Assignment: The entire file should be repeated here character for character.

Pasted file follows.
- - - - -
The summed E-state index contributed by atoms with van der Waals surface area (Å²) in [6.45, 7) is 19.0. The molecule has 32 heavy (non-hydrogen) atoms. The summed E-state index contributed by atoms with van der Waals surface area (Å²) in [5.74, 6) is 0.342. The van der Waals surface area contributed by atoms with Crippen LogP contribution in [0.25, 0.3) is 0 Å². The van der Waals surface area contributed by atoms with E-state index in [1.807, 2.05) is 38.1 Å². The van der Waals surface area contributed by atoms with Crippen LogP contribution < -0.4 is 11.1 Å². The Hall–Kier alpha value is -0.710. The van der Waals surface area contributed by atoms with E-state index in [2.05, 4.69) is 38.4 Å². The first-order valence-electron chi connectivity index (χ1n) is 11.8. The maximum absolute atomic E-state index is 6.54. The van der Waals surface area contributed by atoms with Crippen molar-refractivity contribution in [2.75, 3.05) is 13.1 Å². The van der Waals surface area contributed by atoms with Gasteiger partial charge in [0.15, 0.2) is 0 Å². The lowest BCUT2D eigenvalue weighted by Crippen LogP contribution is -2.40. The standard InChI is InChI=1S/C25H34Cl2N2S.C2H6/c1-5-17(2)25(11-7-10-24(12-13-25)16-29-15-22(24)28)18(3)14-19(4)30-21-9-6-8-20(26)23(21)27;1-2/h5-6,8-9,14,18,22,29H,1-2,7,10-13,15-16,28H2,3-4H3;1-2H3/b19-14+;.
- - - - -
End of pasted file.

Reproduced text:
The summed E-state index contributed by atoms with van der Waals surface area (Å²) in [6.45, 7) is 19.0. The molecule has 32 heavy (non-hydrogen) atoms. The summed E-state index contributed by atoms with van der Waals surface area (Å²) in [5.74, 6) is 0.342. The van der Waals surface area contributed by atoms with Crippen LogP contribution in [0.25, 0.3) is 0 Å². The van der Waals surface area contributed by atoms with E-state index in [1.807, 2.05) is 38.1 Å². The van der Waals surface area contributed by atoms with Crippen LogP contribution < -0.4 is 11.1 Å². The Hall–Kier alpha value is -0.710. The van der Waals surface area contributed by atoms with E-state index in [2.05, 4.69) is 38.4 Å². The first-order valence-electron chi connectivity index (χ1n) is 11.8. The maximum absolute atomic E-state index is 6.54. The van der Waals surface area contributed by atoms with Crippen molar-refractivity contribution in [2.75, 3.05) is 13.1 Å². The van der Waals surface area contributed by atoms with Gasteiger partial charge in [0.15, 0.2) is 0 Å². The lowest BCUT2D eigenvalue weighted by Crippen LogP contribution is -2.40. The standard InChI is InChI=1S/C25H34Cl2N2S.C2H6/c1-5-17(2)25(11-7-10-24(12-13-25)16-29-15-22(24)28)18(3)14-19(4)30-21-9-6-8-20(26)23(21)27;1-2/h5-6,8-9,14,18,22,29H,1-2,7,10-13,15-16,28H2,3-4H3;1-2H3/b19-14+;.